I refer to page 3276 of Hansard of May 14, 1964, right hand column, at the top of the page:

Topic:   MR. FAVREAU REMARKS IN DEBATE BY MEMBER FOR JOLIETTE-L'ASSOMPTION-MONTCALM
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LIB

Lucien Lamoureux (Deputy Speaker and Chair of Committees of the Whole of the House of Commons)

Liberal

Mr. Deputy Speaker:

Pursuant to provisional standing order 47, subsection 2, I must advise hon. members that the time allotted for consideration of this motion has expired, except for two five minute periods, one for a minister speaking on behalf of the government, and one allocated to the mover of the motion who will close the debate.

It is obvious that the first opportunity when an hon. member affected by the charge made yesterday by the hon. member for Joliette-L'Assomption-Montcalm could rise, was at the beginning of this morning's session, and that is what I did immediately-

Topic:   MR. FAVREAU REMARKS IN DEBATE BY MEMBER FOR JOLIETTE-L'ASSOMPTION-MONTCALM
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PC

Marcel Joseph Aimé Lambert

Progressive Conservative

Mr. Lambert:

Not at all.

Topic:   MR. FAVREAU REMARKS IN DEBATE BY MEMBER FOR JOLIETTE-L'ASSOMPTION-MONTCALM
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LIB

Guy Favreau (Minister of Justice and Attorney General of Canada; Leader of the Government in the House of Commons; Liberal Party House Leader)

Liberal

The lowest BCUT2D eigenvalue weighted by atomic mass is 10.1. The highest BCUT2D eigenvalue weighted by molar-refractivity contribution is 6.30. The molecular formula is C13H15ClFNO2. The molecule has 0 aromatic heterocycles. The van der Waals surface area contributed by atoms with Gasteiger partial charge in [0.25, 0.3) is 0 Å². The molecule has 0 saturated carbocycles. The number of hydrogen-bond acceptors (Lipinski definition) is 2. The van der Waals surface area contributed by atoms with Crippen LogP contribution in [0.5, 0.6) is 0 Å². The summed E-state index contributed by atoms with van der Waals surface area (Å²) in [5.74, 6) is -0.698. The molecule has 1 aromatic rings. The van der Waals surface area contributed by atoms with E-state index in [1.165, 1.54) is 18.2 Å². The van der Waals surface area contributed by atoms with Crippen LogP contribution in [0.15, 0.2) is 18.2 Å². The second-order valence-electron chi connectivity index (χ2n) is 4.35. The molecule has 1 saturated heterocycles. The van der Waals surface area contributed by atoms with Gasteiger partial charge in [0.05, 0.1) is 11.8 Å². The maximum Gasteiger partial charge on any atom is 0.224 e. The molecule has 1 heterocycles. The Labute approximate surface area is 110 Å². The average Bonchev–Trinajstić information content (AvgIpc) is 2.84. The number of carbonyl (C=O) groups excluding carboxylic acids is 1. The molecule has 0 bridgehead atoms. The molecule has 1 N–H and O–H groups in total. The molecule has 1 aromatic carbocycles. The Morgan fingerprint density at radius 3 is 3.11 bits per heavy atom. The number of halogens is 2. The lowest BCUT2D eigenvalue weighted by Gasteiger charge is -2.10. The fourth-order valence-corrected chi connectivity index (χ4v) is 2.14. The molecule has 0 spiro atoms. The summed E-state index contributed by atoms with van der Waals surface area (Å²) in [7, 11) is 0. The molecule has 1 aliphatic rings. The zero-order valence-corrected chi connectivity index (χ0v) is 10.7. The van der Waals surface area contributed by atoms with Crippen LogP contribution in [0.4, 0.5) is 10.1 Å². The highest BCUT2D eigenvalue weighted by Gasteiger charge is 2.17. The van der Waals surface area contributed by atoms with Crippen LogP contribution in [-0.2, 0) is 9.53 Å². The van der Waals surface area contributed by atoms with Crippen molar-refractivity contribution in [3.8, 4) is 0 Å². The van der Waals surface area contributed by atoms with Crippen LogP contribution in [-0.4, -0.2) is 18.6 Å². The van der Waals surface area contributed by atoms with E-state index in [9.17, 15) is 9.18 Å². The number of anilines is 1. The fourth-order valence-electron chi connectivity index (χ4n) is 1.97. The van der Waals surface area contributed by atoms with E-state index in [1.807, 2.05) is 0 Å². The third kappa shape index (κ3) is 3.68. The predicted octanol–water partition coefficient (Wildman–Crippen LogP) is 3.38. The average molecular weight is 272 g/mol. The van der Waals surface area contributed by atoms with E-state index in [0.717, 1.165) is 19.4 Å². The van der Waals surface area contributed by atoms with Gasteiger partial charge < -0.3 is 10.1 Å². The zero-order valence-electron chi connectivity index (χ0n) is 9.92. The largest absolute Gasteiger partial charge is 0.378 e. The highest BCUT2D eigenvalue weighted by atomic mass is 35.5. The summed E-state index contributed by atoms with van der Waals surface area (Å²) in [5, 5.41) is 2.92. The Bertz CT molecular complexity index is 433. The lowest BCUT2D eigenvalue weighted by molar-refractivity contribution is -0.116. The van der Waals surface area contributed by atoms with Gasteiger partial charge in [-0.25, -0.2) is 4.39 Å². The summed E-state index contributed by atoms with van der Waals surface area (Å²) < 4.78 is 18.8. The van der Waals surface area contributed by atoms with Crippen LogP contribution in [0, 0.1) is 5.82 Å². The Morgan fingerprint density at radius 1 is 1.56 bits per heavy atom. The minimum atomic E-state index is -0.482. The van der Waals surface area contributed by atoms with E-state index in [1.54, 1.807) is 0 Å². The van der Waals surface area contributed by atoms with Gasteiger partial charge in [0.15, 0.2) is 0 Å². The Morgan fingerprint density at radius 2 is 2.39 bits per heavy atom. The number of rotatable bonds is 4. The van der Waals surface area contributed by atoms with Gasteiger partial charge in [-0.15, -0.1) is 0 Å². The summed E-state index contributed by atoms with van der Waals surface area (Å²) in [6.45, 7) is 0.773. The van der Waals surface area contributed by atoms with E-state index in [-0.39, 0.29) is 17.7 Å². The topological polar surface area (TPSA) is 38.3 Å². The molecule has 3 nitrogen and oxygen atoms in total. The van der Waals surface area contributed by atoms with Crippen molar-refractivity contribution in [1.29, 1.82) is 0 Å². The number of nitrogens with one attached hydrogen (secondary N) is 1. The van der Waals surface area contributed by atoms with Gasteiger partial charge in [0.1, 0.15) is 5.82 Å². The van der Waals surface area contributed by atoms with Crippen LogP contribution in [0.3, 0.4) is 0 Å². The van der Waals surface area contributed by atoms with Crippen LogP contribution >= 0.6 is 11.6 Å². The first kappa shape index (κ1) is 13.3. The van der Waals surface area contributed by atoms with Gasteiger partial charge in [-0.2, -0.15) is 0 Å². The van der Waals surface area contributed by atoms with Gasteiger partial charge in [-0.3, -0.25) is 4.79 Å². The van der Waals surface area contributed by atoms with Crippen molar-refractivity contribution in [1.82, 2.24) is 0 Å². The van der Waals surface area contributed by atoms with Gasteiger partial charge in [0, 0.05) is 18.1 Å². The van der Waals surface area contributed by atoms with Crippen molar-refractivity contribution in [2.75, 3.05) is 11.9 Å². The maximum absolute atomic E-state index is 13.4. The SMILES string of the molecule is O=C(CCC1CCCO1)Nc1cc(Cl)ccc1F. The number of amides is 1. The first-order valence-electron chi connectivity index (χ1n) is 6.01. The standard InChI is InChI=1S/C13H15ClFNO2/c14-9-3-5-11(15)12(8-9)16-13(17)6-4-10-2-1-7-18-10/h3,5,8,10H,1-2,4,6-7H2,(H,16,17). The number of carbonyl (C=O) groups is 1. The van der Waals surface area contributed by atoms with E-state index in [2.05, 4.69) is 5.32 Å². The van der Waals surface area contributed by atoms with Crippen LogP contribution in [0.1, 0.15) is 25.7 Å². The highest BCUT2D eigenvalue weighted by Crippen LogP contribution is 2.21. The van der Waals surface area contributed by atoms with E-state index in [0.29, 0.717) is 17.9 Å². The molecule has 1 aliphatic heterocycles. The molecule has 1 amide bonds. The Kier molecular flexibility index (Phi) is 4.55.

Mr. Favreau:

-all the more so, since it is when reading over the text of yesterday's official report that it can be seen that if he had not misunderstood the meaning of some words, the hon. member for Joliette-L'As-somption-Montcalm, having had the opportunity to read over what he had said, would probably have withdrawn his remarks, which is what I intend to ask him to do after I have given the following explanation-

Topic:   MR. FAVREAU REMARKS IN DEBATE BY MEMBER FOR JOLIETTE-L'ASSOMPTION-MONTCALM
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PC

Marcel Joseph Aimé Lambert

Progressive Conservative

Mr. Lambert:

No, no, Mr. Speaker, not at all. I rise on a point of order-

Topic:   MR. FAVREAU REMARKS IN DEBATE BY MEMBER FOR JOLIETTE-L'ASSOMPTION-MONTCALM
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PC

John George Diefenbaker (Leader of the Official Opposition)

Progressive Conservative

Mr. Diefenbaker:

The minister cannot go on like that, Mr. Speaker, because we have raised the objection that privilege cannot be raised at this time. He has answered himself. He was in the house. He rose on a point of order. If he does not know the rules, he should. It is too late now to have a second thought and a second point of privilege, and I ask for your ruling, Mr. Speaker.

Topic:   MR. FAVREAU REMARKS IN DEBATE BY MEMBER FOR JOLIETTE-L'ASSOMPTION-MONTCALM
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Maurice Bourget (Speaker of the Senate)

Mr. Speaker:

Order, please. I think it is almost elementary that the Chair has at least to hear the reasons put forward by any hon. member as to why he thinks he has a question of privilege before the Chair can reach a decision. That is why I was listening to the minister.

Topic:   MR. FAVREAU REMARKS IN DEBATE BY MEMBER FOR JOLIETTE-L'ASSOMPTION-MONTCALM
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PC

John George Diefenbaker (Leader of the Official Opposition)

Progressive Conservative

Mr. Diefenbaker: